Your Comprehensive History of a Turban

Lindsay Judge   |   06-07-2018


A turban is, by definition, a long cloth or scarf that is twisted and turned around the head. The wrapped folds produce a tight fitted effect on the head. Length, style, colour and fabric may vary according to cultures and geographical locations, but the basic concept and construction of the turban remains the same.


What has changed however is the connotations and reasons behind wearing this headgear. Traditionally the turban was designed and worn for religious reasons. Particularly in parts of Asia, Africa and the Middle East. Sikh men wear traditional fitted turbans to show a representation of their religion or faith, and other religions and communities also choose to wear different styles of turban. In recent years, a modern draped version of the turban can also be worn as a fashion accessory. While sometimes controversial, the turban has been a prominent fashion accessory with women for many decades and is especially prominent when travelling abroad.


The earliest evidence of a turban-like garment is from Mesopotamia, a historical area in West Asia. A royal sculpture dating back to the year 2350 BC was first seen wearing a turban. According to these dates the turban was therefore used before Islam and Christianity – suggesting that it cannot necessarily be said to have evolved from purely these religions. Sculptures for Central India in 100 BC also provide visual evidence of the use of turbans. The headgear was originally worn by royalty and spiritual leaders and used to signify power. Turbans in this day were often adorned with jewels and accessories to display wealth.

While turbans can feel modern and fashionable, it is extremely important to remember the symbolic significance they have to many religions and cultures. For many, the turban is a way of identifying themselves with a certain culture or group, and it shows a dedication to a particular way of life. In many cases the turban signifies respect and honour and is a valuable part of a man or woman’s life. Turban’s in religion are treated with such respect that it is seen as an insult to pick up another man’s turban. When used for religious purposes even the way a turban is wrapped or fastened signifies something about the person wearing it. How tightly it is worn, how the ends hang and even the type of folds created by the wearer have deep connotations and meaning.


Girl with a Pearl Earring


The first documentation of the turban being worn as a fashion accessory was in the iconic Dutch painting Girl with a Pearl Earring. Painted by artist Johannes Vermeer in 1665, the oil painting features a European girl wearing an exotic dress, a large pearl earring (hence the name), and a turban tied around her head, thought to be inspired by Turkish traditions of the time. This now iconic painting was even made into a film in 2003 starring Scarlett Johansson and Colin Firth which consequently revived the styles of wearing this particular type of turban.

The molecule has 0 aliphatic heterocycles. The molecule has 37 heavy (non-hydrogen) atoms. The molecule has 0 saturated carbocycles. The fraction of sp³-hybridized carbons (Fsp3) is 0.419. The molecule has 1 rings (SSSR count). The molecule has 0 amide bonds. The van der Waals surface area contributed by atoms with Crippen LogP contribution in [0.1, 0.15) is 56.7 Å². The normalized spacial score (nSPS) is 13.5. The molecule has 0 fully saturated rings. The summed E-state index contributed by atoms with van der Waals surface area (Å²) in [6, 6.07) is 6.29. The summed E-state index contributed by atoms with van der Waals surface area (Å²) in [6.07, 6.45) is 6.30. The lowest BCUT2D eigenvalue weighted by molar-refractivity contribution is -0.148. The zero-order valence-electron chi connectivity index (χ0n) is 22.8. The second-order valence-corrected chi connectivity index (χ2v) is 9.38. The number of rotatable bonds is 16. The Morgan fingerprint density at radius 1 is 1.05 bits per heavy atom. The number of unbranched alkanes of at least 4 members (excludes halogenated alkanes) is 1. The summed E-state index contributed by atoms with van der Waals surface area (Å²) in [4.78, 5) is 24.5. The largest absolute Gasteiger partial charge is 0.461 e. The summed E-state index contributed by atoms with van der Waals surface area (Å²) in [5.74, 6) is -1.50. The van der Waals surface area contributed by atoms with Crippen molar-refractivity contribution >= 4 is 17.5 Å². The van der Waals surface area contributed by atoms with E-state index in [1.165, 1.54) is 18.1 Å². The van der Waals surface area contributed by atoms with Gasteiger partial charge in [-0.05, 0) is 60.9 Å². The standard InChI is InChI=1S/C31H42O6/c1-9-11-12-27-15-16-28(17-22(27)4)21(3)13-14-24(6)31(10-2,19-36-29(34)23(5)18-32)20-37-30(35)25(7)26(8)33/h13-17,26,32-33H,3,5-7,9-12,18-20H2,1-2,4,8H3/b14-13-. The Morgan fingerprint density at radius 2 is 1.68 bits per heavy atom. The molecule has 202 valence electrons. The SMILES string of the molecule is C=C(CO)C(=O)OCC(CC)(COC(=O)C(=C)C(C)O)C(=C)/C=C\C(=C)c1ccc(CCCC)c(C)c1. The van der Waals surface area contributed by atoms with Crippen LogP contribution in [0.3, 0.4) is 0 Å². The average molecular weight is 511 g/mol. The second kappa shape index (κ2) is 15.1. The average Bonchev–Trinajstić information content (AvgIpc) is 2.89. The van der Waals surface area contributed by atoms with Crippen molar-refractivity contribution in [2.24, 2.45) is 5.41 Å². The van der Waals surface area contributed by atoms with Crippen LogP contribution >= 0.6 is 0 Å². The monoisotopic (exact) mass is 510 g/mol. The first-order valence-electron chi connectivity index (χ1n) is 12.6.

Turban design by Paul Poiret in the 1920s


During the 18th and 19th centuries the turban’s popularity grew. It was the draped variety that dominated the fashion scene. More relaxed and without religious connotations these turbans became increasingly popular with women. The Regency era – a fashion said to be inspired by the increased trade with India, took hold of the turban style, making a statement of class and wealth. In these days the style of turban was initially simple, but as its popularity grew and hair styles became more elaborate so did the styles of turban. The headpieces would often be decorated with jewels and worn to evening balls and functions.


Fast forward to the 20th century and the turban was revived as a fashion accessory once again. Fashion designer Paul Poiret, who was known as the ‘Sultan de la mode,’ was said to revive the ‘oriental’ turban during the early 1910s. Poiret was a fan of the Victoria and Albert museum and he would visit to admire its collection of antique turbans. From here he took inspiration to revive the fashion statement once again. With the introduction of cars and motorcycles in the 1920s the turban grew in popularity, more thanks to its functionality than style, and its ability to control a woman’s hair when travelling in a car. Turbans were often made of silk or velvet and adorned with feathers or brooches.